Why Have Procter & Gamble and Pfizer Missed the Dow's Run to 17,000?

During the past eight months, the Dow has jumped 1,000 points; but these two stocks have fallen. Find out why.

Jul 3, 2014 at 6:00PM

On Thursday, the Dow Jones Industrials (DJINDICES:^DJI) closed above the 17,000 level for the first time, as a surge in job creation, and an unexpected drop in the unemployment rate, made investors more comfortable about the strength of the economic recovery. Since hitting 16,000 for the first time last November, the Dow has seen the pace of its rise slow somewhat; yet more than two dozen of its components have contributed positively to its advance. For Procter & Gamble (NYSE:PG) and Pfizer (NYSE:PFE), however, the road to Dow 17,000 has been paved with modest losses, as the two stocks have faced their own challenges that have kept shareholders from sharing in the Dow's good fortune.

PG Total Return Price Chart

Total Return Price data by YCharts

Procter & Gamble struggled during the winter months, with the stock declining to its worst levels in the days following its fiscal second-quarter earnings report in late January. During the quarter, organic sales rose by 3%; but adverse currency impacts held net sales flat compared to the year-ago quarter's results. Currencies also prevented the company from growing its profit, and Procter & Gamble's outlook for the full 2014 year for low- to mid-single-digit growth in revenue and earnings per share was relatively sluggish compared to valuations that give the stock an earnings multiple of more than 21. Fiscal third-quarter results announced in April raised similar growth concerns; but if a strong U.S. dollar finally gives way to a more normal foreign-exchange environment, then Procter & Gamble could see much better results in the future.

Source: Procter & Gamble.

For Pfizer, meanwhile, much of the attention that the drug giant has gotten recently has come from its failed attempt to buy out British drugmaker AstraZeneca. Investors had liked the potential merger, not only because of the opportunity to merge drug pipelines and create synergies to reduce costs, but also because the merged company could have reaped substantial tax savings for Pfizer's business operations by adopting a U.K. tax home. In the end, however, AstraZeneca rejected multiple offers from Pfizer, indicating that the British company is only willing to combine at the highest possible price. That could be too much for Pfizer to pay, even for the extensive benefits available from the combination. Pfizer has plenty of prospects for success even without a merger, though, with drugs like its palbociclib breast-cancer treatment drawing positive attention from investors. With the potential to revisit a merger after six months, Pfizer has time to assess its own situation, and decide what to do later in the year.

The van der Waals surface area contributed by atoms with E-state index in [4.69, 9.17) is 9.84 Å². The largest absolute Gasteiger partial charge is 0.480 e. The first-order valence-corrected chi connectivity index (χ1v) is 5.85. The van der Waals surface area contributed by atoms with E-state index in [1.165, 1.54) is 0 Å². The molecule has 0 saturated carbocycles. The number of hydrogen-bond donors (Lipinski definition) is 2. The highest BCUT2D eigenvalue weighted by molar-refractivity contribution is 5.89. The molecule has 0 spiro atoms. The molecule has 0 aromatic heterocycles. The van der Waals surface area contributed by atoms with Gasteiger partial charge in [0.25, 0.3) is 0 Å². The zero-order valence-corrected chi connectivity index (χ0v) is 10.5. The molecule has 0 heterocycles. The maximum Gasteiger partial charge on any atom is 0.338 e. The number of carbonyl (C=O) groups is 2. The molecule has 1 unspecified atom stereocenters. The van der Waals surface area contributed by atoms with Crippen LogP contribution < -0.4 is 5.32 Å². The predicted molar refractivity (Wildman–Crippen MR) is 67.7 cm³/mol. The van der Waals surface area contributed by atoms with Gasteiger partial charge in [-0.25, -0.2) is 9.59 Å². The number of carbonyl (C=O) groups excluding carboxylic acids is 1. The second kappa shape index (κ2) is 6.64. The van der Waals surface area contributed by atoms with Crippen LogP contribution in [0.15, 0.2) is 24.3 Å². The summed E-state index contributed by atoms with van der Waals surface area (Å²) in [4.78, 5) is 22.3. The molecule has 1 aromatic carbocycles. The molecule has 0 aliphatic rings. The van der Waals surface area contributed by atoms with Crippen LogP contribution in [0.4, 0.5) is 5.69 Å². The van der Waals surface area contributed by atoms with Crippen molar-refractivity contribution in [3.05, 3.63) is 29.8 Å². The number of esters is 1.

The Dow's march to 17,000 has been relatively fast, and it's not surprising that it left a few stocks behind. With Pfizer and Procter & Gamble both having promising futures, you shouldn't count them out as the Dow continues to strive for further gains.

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Dan Caplinger has no position in any stocks mentioned. The Motley Fool recommends Procter & Gamble. Try any of our Foolish newsletter services free for 30 days. We Fools may not all hold the same opinions, but we all believe that considering a diverse range of insights makes us better investors. The Motley Fool has a disclosure policy.

4 in 5 Americans Are Ignoring Buffett's Warning

Don't be one of them.

Jun 12, 2015 at 5:01PM

Admitting fear is difficult.

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This past May, The Motley Fool sent 8 of its best stock analysts to Omaha, Nebraska to attend the Berkshire Hathaway annual shareholder meeting. CEO Warren Buffett and Vice Chairman Charlie Munger fielded questions for nearly 6 hours.
The catch was: Attendees weren't allowed to record any of it. No audio. No video. 

Our team of analysts wrote down every single word Buffett and Munger uttered. Over 16,000 words. But only two words stood out to me as I read the detailed transcript of the event: "Real threat."

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KPMG advises we're "on the cusp of revolutionary change" coming much "sooner than you think."

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David Hanson owns shares of Berkshire Hathaway and American Express. The Motley Fool recommends and owns shares of Berkshire Hathaway, Google, and Coca-Cola.We Fools don't all hold the same opinions, but we all believe that considering a diverse range of insights makes us better investors. The Motley Fool has a disclosure policy.

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